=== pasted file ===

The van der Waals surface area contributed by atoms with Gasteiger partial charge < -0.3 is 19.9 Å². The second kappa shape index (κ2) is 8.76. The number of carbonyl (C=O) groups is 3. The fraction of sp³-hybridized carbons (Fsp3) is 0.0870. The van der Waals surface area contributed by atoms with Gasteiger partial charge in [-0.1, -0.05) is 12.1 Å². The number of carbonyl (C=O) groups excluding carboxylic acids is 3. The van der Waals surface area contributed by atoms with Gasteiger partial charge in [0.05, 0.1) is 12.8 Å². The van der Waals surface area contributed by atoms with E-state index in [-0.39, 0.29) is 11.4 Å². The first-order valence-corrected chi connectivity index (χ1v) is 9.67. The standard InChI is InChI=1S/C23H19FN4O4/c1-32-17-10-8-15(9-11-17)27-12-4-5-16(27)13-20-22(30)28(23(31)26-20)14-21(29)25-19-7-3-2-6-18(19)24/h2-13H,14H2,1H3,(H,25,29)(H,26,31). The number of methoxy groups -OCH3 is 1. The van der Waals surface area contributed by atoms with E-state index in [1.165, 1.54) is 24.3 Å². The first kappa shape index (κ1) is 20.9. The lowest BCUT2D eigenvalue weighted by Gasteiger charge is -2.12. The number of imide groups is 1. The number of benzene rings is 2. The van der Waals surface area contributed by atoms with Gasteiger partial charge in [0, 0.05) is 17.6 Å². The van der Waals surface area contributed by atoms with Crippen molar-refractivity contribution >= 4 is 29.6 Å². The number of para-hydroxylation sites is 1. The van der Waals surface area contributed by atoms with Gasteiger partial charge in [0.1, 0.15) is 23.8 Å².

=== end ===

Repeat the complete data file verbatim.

The van der Waals surface area contributed by atoms with Gasteiger partial charge < -0.3 is 19.9 Å². The second kappa shape index (κ2) is 8.76. The number of carbonyl (C=O) groups is 3. The fraction of sp³-hybridized carbons (Fsp3) is 0.0870. The van der Waals surface area contributed by atoms with Gasteiger partial charge in [-0.1, -0.05) is 12.1 Å². The number of carbonyl (C=O) groups excluding carboxylic acids is 3. The van der Waals surface area contributed by atoms with Gasteiger partial charge in [0.05, 0.1) is 12.8 Å². The van der Waals surface area contributed by atoms with E-state index in [-0.39, 0.29) is 11.4 Å². The first-order valence-corrected chi connectivity index (χ1v) is 9.67. The standard InChI is InChI=1S/C23H19FN4O4/c1-32-17-10-8-15(9-11-17)27-12-4-5-16(27)13-20-22(30)28(23(31)26-20)14-21(29)25-19-7-3-2-6-18(19)24/h2-13H,14H2,1H3,(H,25,29)(H,26,31). The number of methoxy groups -OCH3 is 1. The van der Waals surface area contributed by atoms with E-state index in [1.165, 1.54) is 24.3 Å². The first kappa shape index (κ1) is 20.9. The lowest BCUT2D eigenvalue weighted by Gasteiger charge is -2.12. The number of imide groups is 1. The number of benzene rings is 2. The van der Waals surface area contributed by atoms with Gasteiger partial charge in [0, 0.05) is 17.6 Å². The van der Waals surface area contributed by atoms with Crippen molar-refractivity contribution >= 4 is 29.6 Å². The number of para-hydroxylation sites is 1. The van der Waals surface area contributed by atoms with Gasteiger partial charge in [0.1, 0.15) is 23.8 Å².